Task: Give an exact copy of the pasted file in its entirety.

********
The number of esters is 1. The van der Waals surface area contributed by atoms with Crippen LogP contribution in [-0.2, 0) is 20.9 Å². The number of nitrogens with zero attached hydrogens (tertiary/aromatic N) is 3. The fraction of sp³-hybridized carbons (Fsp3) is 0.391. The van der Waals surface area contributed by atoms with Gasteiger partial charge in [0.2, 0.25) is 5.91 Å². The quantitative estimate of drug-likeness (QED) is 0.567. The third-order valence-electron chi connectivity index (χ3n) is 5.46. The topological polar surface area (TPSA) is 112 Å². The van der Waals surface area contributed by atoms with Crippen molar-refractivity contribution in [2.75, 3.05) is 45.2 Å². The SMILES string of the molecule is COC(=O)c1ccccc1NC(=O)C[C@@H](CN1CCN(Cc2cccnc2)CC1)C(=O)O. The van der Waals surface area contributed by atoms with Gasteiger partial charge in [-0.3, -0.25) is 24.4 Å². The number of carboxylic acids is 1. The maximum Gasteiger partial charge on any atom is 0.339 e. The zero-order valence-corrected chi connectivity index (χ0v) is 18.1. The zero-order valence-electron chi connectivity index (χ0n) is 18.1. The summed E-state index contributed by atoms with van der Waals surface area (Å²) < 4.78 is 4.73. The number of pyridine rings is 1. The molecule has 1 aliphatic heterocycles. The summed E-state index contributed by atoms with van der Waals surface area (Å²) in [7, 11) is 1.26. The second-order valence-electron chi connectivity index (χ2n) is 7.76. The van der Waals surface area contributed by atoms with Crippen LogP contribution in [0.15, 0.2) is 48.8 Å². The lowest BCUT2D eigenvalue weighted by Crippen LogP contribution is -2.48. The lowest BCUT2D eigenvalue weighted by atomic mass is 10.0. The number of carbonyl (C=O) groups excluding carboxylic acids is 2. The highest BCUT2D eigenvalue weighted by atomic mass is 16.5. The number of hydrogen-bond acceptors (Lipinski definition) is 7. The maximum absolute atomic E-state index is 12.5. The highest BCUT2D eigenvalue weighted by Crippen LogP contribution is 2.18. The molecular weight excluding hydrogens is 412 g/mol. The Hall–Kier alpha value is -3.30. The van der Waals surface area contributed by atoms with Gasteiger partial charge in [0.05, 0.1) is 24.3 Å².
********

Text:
The number of esters is 1. The van der Waals surface area contributed by atoms with Crippen LogP contribution in [-0.2, 0) is 20.9 Å². The number of nitrogens with zero attached hydrogens (tertiary/aromatic N) is 3. The fraction of sp³-hybridized carbons (Fsp3) is 0.391. The van der Waals surface area contributed by atoms with Gasteiger partial charge in [0.2, 0.25) is 5.91 Å². The quantitative estimate of drug-likeness (QED) is 0.567. The third-order valence-electron chi connectivity index (χ3n) is 5.46. The topological polar surface area (TPSA) is 112 Å². The van der Waals surface area contributed by atoms with Crippen molar-refractivity contribution in [2.75, 3.05) is 45.2 Å². The SMILES string of the molecule is COC(=O)c1ccccc1NC(=O)C[C@@H](CN1CCN(Cc2cccnc2)CC1)C(=O)O. The van der Waals surface area contributed by atoms with Gasteiger partial charge in [-0.3, -0.25) is 24.4 Å². The number of carboxylic acids is 1. The maximum Gasteiger partial charge on any atom is 0.339 e. The zero-order valence-corrected chi connectivity index (χ0v) is 18.1. The zero-order valence-electron chi connectivity index (χ0n) is 18.1. The summed E-state index contributed by atoms with van der Waals surface area (Å²) < 4.78 is 4.73. The number of pyridine rings is 1. The molecule has 1 aliphatic heterocycles. The summed E-state index contributed by atoms with van der Waals surface area (Å²) in [7, 11) is 1.26. The second-order valence-electron chi connectivity index (χ2n) is 7.76. The van der Waals surface area contributed by atoms with Crippen LogP contribution in [0.15, 0.2) is 48.8 Å². The lowest BCUT2D eigenvalue weighted by Crippen LogP contribution is -2.48. The lowest BCUT2D eigenvalue weighted by atomic mass is 10.0. The number of carbonyl (C=O) groups excluding carboxylic acids is 2. The highest BCUT2D eigenvalue weighted by atomic mass is 16.5. The number of hydrogen-bond acceptors (Lipinski definition) is 7. The maximum absolute atomic E-state index is 12.5. The highest BCUT2D eigenvalue weighted by Crippen LogP contribution is 2.18. The molecular weight excluding hydrogens is 412 g/mol. The Hall–Kier alpha value is -3.30. The van der Waals surface area contributed by atoms with Gasteiger partial charge in [0.05, 0.1) is 24.3 Å².